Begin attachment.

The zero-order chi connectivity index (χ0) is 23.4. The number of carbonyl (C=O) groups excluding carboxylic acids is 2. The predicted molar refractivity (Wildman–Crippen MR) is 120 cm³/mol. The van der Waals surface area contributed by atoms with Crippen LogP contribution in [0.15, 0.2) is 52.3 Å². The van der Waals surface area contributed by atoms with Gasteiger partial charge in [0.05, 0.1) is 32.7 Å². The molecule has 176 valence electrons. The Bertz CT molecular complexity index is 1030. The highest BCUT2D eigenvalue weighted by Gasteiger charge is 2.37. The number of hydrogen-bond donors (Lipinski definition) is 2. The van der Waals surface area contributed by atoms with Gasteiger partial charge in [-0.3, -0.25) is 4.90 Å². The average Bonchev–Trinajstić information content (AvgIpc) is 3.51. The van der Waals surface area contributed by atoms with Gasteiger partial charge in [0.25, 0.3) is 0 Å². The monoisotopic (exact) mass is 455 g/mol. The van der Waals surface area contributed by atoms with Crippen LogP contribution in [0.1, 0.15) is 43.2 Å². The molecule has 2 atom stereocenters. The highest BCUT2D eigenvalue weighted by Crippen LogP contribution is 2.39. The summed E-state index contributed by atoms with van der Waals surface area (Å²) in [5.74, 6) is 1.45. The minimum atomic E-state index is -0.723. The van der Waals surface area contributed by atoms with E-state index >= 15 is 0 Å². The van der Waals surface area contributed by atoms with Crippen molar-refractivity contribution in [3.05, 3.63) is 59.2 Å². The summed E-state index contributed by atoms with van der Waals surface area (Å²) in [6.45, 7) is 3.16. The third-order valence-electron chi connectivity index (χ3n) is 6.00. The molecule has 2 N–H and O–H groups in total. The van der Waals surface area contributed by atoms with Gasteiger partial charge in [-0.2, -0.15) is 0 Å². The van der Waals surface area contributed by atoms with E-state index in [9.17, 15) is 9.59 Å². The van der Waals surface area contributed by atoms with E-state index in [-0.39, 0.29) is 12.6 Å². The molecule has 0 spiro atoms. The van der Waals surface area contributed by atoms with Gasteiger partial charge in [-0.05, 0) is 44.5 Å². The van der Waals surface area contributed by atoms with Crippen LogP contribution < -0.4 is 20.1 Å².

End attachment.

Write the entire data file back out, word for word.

The zero-order chi connectivity index (χ0) is 23.4. The number of carbonyl (C=O) groups excluding carboxylic acids is 2. The predicted molar refractivity (Wildman–Crippen MR) is 120 cm³/mol. The van der Waals surface area contributed by atoms with Crippen LogP contribution in [0.15, 0.2) is 52.3 Å². The van der Waals surface area contributed by atoms with Gasteiger partial charge in [0.05, 0.1) is 32.7 Å². The molecule has 176 valence electrons. The Bertz CT molecular complexity index is 1030. The highest BCUT2D eigenvalue weighted by Gasteiger charge is 2.37. The number of hydrogen-bond donors (Lipinski definition) is 2. The van der Waals surface area contributed by atoms with Gasteiger partial charge in [-0.3, -0.25) is 4.90 Å². The average Bonchev–Trinajstić information content (AvgIpc) is 3.51. The van der Waals surface area contributed by atoms with Gasteiger partial charge in [0.25, 0.3) is 0 Å². The monoisotopic (exact) mass is 455 g/mol. The van der Waals surface area contributed by atoms with Crippen LogP contribution in [0.1, 0.15) is 43.2 Å². The molecule has 2 atom stereocenters. The highest BCUT2D eigenvalue weighted by Crippen LogP contribution is 2.39. The summed E-state index contributed by atoms with van der Waals surface area (Å²) in [5.74, 6) is 1.45. The minimum atomic E-state index is -0.723. The van der Waals surface area contributed by atoms with E-state index >= 15 is 0 Å². The van der Waals surface area contributed by atoms with Crippen molar-refractivity contribution in [3.05, 3.63) is 59.2 Å². The summed E-state index contributed by atoms with van der Waals surface area (Å²) in [6.45, 7) is 3.16. The third-order valence-electron chi connectivity index (χ3n) is 6.00. The molecule has 2 N–H and O–H groups in total. The van der Waals surface area contributed by atoms with Gasteiger partial charge in [-0.2, -0.15) is 0 Å². The van der Waals surface area contributed by atoms with E-state index in [9.17, 15) is 9.59 Å². The van der Waals surface area contributed by atoms with E-state index in [-0.39, 0.29) is 12.6 Å². The molecule has 0 spiro atoms. The van der Waals surface area contributed by atoms with Gasteiger partial charge in [-0.05, 0) is 44.5 Å². The van der Waals surface area contributed by atoms with Crippen LogP contribution < -0.4 is 20.1 Å².